AI Communications: The European Journal on AI – Special Issue on “Human-Aware Artificial Intelligence”

Focus of the Special Issue

Diversity is a key distinguishing feature of life: there will never be two identical individuals or two identical social relations. This variability, which also exists across time, could be, e.g., in terms of: geographical locations or mobility constraints; personal or interpersonal skills; cultural, religious, or socio-economic statuses; beliefs, desires, or intentions; access to power and political influence.

Awareness of diversity allows us to exploit it in everyday life, often without even realizing it. We ask a doctor for a diagnosis and a treatment when we are sick, we call up a plumber if a pipe leaks in our house, and look for someone speaking both our language and Chinese if we need to sort out arrangements for a stay in Beijing. At the same time, being exposed to diversity can make us feel uncomfortable (and inadequate if we do not know how to face it), causing anxiety and fear.

In the past two decades, the Internet, globalization, and the emergence of global digital platforms have transformed our lives and transcended geographical and cultural boundaries. Thanks to the Internet, the Web, and social media, it is easy to connect to people across different continents, living in a different culture, in a different social context, with different social norms, with different habits, and speaking a different language. The amount of diversity that users have access to has increased exponentially, and the exposure of users to diversity happens on a regular basis, with most of it being unexpected, and representing the ‘unknown unknowns’. Yet, humans have the same instruments and skills to deal with diversity that our grandparents had half a century ago, even though the level of diversity they were exposed to was much more limited. Technology has provided us with an increasing access to, and awareness of, diversity, but it fell short of providing the instruments for individuals and communities to cope with the social challenges that follow.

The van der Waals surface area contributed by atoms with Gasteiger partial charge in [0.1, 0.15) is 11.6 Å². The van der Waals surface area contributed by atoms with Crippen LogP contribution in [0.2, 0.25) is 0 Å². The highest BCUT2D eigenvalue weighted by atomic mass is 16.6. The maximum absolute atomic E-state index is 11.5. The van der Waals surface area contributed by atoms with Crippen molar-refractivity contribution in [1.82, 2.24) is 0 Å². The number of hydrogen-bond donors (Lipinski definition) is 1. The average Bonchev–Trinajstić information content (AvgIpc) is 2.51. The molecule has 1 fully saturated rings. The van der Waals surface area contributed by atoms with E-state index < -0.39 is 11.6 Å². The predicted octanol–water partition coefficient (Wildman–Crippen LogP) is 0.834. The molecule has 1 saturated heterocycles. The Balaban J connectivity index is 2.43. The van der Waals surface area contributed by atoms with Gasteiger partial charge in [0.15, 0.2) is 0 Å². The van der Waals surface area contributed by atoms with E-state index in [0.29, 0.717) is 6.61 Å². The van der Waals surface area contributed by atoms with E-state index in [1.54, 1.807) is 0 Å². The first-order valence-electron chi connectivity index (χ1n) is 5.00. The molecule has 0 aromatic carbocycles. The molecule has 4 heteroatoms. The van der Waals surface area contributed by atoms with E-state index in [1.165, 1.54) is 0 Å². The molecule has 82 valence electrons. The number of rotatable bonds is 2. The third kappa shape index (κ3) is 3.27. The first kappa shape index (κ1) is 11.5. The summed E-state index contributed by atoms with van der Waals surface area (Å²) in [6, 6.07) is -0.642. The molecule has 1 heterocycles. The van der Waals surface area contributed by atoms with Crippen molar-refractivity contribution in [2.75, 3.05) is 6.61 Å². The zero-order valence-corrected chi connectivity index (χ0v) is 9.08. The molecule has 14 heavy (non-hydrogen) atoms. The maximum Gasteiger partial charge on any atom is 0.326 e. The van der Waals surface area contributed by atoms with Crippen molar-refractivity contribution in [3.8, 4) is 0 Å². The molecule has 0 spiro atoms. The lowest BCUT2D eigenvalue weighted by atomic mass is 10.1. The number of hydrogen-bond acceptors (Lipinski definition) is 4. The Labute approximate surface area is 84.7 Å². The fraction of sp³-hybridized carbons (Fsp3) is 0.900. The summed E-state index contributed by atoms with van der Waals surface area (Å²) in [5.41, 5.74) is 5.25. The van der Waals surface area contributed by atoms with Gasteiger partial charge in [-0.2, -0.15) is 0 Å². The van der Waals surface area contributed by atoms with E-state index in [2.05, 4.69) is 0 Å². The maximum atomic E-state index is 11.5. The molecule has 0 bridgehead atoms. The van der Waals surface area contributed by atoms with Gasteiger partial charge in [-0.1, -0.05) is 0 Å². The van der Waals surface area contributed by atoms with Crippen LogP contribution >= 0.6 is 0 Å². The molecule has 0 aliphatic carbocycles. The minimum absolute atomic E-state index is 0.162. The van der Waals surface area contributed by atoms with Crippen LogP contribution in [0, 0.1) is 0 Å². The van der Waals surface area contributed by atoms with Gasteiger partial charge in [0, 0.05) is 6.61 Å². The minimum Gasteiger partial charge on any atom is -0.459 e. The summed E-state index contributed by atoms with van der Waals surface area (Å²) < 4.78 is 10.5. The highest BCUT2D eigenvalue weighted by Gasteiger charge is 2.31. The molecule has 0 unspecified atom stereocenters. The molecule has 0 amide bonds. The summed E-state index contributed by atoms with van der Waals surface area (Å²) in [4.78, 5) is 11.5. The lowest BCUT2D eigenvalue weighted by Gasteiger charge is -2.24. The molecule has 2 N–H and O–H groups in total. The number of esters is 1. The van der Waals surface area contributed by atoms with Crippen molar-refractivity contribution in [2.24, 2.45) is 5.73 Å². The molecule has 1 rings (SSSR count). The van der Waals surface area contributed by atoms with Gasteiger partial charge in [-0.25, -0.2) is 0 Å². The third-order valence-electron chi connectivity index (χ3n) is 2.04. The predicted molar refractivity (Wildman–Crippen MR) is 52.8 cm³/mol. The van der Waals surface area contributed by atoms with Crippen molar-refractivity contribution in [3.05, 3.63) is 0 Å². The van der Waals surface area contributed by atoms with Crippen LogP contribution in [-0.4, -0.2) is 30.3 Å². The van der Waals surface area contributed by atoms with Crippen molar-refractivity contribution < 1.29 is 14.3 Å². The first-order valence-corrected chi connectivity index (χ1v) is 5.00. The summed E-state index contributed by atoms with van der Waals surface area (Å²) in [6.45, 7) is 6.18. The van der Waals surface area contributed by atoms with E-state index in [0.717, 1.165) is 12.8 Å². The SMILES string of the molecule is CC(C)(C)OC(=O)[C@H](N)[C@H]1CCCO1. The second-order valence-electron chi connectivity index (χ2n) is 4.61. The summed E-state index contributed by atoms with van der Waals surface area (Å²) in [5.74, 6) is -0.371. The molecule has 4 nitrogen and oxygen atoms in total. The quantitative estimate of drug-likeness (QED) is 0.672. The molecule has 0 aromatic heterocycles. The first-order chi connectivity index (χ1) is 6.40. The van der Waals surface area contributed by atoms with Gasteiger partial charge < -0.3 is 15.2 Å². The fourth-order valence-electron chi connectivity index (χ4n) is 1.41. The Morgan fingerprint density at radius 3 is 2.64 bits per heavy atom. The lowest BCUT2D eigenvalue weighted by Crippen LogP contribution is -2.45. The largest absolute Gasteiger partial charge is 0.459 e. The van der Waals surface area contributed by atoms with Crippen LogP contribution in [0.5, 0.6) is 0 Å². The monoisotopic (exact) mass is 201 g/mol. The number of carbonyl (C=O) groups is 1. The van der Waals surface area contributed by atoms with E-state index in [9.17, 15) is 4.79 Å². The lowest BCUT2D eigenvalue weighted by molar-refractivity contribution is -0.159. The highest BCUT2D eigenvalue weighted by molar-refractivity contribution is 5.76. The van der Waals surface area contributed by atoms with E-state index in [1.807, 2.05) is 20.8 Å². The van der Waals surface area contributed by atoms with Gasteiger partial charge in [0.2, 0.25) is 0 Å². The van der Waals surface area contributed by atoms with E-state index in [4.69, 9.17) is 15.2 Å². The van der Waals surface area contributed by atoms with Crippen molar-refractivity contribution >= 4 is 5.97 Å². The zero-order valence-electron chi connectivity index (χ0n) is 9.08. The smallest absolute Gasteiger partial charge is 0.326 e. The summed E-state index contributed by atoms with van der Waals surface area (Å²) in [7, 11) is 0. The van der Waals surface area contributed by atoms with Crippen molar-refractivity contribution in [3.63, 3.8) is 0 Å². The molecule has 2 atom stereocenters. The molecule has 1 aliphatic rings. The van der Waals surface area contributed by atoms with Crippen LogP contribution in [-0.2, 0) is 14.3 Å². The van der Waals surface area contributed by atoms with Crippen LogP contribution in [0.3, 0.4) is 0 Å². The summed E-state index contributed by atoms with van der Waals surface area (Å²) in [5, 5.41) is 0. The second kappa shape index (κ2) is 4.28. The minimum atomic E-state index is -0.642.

This AI Communications Special Issue seeks contributions on how to overcome the limitations of existing systems by empowering richer and deeper social interactions through Human-Aware Artificial Intelligence. Human-awareness is the ability to cope with, and capitalize on, this multidimensional variability across humans, by being robust to variations / changes across human characteristics that are not consequential for the problem at hand, while also being sensitive to the variations / changes of those human characteristics that are. The sensitivity requirement essentially implies that any generalization made to support robustness should be unbiased and fair, in that it will not reduce any individual into simply a member of some group, with the group’s characteristics ending up overshadowing the individual’s characteristics, and leading to discriminatory actions or inactions in relation to that individual. At the same time, we are conscious of the fact that discrimination and stigma are societal issues and may not be solved by technological solutions alone.